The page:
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Auteur: Katharina EHRET

An information-theoretic approach to assess morpheme and construction complexity in English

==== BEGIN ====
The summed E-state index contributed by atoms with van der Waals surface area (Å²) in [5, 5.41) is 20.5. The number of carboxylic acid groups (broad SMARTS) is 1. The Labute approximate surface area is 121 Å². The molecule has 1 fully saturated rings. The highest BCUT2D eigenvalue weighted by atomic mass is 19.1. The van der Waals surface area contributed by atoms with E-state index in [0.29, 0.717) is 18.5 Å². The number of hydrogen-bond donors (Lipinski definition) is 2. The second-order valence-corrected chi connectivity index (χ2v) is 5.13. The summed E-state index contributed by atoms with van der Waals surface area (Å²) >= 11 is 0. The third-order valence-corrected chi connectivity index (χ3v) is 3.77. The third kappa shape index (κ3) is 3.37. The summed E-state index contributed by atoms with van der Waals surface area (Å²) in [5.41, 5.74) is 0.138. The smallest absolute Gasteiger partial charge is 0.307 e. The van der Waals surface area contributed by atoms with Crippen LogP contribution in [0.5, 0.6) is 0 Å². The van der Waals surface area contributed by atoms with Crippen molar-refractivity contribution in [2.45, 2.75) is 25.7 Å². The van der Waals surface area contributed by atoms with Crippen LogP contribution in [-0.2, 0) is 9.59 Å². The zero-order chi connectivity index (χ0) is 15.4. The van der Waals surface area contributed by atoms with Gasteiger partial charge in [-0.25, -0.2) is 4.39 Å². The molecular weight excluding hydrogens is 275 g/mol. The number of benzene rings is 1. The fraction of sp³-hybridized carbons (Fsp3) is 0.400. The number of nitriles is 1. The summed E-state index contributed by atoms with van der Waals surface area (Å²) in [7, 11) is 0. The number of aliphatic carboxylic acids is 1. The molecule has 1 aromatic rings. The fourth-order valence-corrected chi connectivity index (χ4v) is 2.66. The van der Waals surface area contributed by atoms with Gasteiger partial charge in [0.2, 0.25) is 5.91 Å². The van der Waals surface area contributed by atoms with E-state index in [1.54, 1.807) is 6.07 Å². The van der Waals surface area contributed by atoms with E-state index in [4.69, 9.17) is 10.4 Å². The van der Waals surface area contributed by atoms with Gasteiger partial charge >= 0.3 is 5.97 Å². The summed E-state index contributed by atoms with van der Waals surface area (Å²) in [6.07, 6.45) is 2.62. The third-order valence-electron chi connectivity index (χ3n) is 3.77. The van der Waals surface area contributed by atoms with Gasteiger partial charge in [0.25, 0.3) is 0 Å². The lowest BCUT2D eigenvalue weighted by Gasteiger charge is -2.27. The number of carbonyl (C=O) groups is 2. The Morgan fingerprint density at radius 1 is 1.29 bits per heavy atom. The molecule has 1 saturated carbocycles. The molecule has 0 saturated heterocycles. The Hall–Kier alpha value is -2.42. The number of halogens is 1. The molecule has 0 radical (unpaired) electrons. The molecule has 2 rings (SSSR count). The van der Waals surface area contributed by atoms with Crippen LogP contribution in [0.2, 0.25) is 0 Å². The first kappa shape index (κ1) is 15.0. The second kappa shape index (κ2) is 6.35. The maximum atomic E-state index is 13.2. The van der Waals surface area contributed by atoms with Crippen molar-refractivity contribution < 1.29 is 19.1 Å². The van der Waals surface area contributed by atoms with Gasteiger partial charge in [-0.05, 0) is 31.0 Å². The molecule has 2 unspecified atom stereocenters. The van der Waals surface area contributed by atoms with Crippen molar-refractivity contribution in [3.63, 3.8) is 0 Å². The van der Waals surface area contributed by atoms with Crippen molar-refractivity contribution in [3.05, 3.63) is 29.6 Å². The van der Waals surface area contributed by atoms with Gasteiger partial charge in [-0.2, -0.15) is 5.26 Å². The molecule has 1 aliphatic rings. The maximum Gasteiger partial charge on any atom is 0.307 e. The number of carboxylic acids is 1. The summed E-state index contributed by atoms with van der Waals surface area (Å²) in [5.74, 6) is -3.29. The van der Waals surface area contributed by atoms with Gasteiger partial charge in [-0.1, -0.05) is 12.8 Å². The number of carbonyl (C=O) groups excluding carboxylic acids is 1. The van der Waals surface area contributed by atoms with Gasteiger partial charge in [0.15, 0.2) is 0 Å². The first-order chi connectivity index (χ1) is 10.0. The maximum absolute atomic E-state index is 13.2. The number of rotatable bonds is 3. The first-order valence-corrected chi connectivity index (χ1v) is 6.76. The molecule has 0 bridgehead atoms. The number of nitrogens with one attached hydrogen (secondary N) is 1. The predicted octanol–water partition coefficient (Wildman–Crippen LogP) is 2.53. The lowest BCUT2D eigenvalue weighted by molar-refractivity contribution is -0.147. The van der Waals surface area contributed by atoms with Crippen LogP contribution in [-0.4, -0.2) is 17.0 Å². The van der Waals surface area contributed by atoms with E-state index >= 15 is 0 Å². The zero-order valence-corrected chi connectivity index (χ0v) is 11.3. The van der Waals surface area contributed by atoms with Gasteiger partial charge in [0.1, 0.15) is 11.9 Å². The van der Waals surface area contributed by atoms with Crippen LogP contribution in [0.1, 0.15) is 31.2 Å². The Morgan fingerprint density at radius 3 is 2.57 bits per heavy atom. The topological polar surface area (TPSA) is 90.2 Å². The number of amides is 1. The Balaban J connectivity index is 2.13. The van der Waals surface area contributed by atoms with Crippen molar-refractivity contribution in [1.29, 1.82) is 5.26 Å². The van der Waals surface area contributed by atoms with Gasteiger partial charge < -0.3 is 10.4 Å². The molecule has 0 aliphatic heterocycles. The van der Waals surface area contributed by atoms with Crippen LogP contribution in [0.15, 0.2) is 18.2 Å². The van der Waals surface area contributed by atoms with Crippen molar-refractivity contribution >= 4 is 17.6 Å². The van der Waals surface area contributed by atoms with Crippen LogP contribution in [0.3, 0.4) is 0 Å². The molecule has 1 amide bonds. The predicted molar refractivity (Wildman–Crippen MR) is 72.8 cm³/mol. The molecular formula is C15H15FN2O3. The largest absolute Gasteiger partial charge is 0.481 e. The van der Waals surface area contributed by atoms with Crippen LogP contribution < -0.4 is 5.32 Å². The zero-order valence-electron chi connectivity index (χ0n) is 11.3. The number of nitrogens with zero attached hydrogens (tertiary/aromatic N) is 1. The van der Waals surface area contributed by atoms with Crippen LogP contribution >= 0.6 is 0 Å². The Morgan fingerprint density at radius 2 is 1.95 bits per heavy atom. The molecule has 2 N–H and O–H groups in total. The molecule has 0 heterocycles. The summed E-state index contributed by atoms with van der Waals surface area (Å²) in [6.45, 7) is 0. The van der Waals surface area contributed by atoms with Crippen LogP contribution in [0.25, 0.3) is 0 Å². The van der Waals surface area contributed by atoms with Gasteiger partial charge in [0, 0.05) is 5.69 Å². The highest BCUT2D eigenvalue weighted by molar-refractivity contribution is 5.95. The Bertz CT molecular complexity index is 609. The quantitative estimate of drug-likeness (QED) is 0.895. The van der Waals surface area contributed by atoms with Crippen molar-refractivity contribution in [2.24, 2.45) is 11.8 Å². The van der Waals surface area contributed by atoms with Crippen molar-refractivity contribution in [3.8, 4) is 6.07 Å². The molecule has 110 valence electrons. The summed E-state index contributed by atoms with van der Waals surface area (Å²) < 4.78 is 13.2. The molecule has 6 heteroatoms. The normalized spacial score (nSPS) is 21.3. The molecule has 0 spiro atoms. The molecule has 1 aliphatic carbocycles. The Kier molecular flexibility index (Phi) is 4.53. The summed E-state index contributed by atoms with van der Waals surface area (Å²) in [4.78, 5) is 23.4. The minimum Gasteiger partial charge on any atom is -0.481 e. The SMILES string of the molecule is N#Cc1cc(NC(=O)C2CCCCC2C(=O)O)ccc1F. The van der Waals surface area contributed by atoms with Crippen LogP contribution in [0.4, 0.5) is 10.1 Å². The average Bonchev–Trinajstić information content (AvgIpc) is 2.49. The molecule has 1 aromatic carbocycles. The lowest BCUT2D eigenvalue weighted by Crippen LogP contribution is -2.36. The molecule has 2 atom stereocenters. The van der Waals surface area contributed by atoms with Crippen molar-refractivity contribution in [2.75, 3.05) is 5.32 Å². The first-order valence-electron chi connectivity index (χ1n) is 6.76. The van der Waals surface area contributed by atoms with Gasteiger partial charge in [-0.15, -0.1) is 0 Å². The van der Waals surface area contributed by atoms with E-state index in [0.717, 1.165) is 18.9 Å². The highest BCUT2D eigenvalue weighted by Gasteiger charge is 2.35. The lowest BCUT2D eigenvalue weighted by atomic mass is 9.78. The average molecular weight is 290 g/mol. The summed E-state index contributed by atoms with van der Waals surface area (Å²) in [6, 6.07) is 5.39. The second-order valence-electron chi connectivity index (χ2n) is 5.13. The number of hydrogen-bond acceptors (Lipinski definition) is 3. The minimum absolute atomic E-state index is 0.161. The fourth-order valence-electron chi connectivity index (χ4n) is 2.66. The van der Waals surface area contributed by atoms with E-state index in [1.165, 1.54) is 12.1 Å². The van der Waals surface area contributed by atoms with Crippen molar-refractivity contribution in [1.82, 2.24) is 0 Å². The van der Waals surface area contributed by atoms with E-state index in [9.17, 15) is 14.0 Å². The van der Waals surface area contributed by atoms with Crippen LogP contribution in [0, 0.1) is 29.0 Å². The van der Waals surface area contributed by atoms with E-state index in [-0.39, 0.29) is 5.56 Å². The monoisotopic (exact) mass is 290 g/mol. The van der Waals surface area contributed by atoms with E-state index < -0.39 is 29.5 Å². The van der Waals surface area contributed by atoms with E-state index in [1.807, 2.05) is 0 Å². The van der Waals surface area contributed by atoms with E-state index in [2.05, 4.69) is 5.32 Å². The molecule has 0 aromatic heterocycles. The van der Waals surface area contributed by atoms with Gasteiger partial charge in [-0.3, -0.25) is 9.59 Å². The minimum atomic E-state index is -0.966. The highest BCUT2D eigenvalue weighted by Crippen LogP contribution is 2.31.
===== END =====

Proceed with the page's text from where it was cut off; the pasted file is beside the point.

Abstract/Résumé: I explore the impact of morpheme and construction complexity on the linguistic complexity of English drawing on state-of-the-art quantitative, information-theoretic methodologies. More specifically, I assess the degree to which individual inflectional morphemes such as –ing or –ed, and functional constructions such as progressive (be + verb-ing) or perfect (have + verb past participle) contribute to the complexity of English. The long-standing assumption that all languages are of equal complexity had remained unchallenged for much of the 20th century. Recently, however, this dogma has been questioned and scrutinised. Two central issues of the current complexity debate are, firstly, the problem of finding a generally applicable definition of complexity and secondly, how to measure this complexity. Methodically, I present an objective and economical method to assess linguistic complexity by using an unsupervised, algorithmic, information-theoretic measure (Juola 1998, 2008). This measure boils down to the notion of Kolmogorov complexity, which can be conveniently approximated by using modern file compression programmes. Kolmogorov complexity measures the information content of a (text) string by the length of the algorithm which is required to (re)generate the exact string (cf. Juola 2008). In a pilot study, I draw up a set of N = 10 features comprising (i) inflectional morphemes: –ing, –ed, genitive ‘s, plural –s/–es and third person singular –s; (ii) and a handful of functional constructions: progressive aspect be + verb-ing, perfect aspect have + verb past participle, passive voice be + verb past participle and the future markers will and going to. These morphemes and constructions will be analysed in three different text types of English: literary writing, newspaper and religious texts. The weight and impact of the individual features on the complexity will be assessed by manipulation of the respective morpheme/construction. I find that frequently recurring regular features such as, for example, the morphemes –ing and –ed decrease complexity. On the other hand, features marking “exceptions” such as third person singular –s, which attaches only to third person singular verbs and thus only co-occurs with certain pronouns or proper nouns (i.e. in a restricted context), increase complexity. I demonstrate that Kolmogorov complexity measurements yield linguistically meaningful results and can be used to assess the quantitative effect of individual morphemes and functional constructions on linguistic complexity. I conclude by sketching directions for further research and discussing advantages and drawbacks of the method.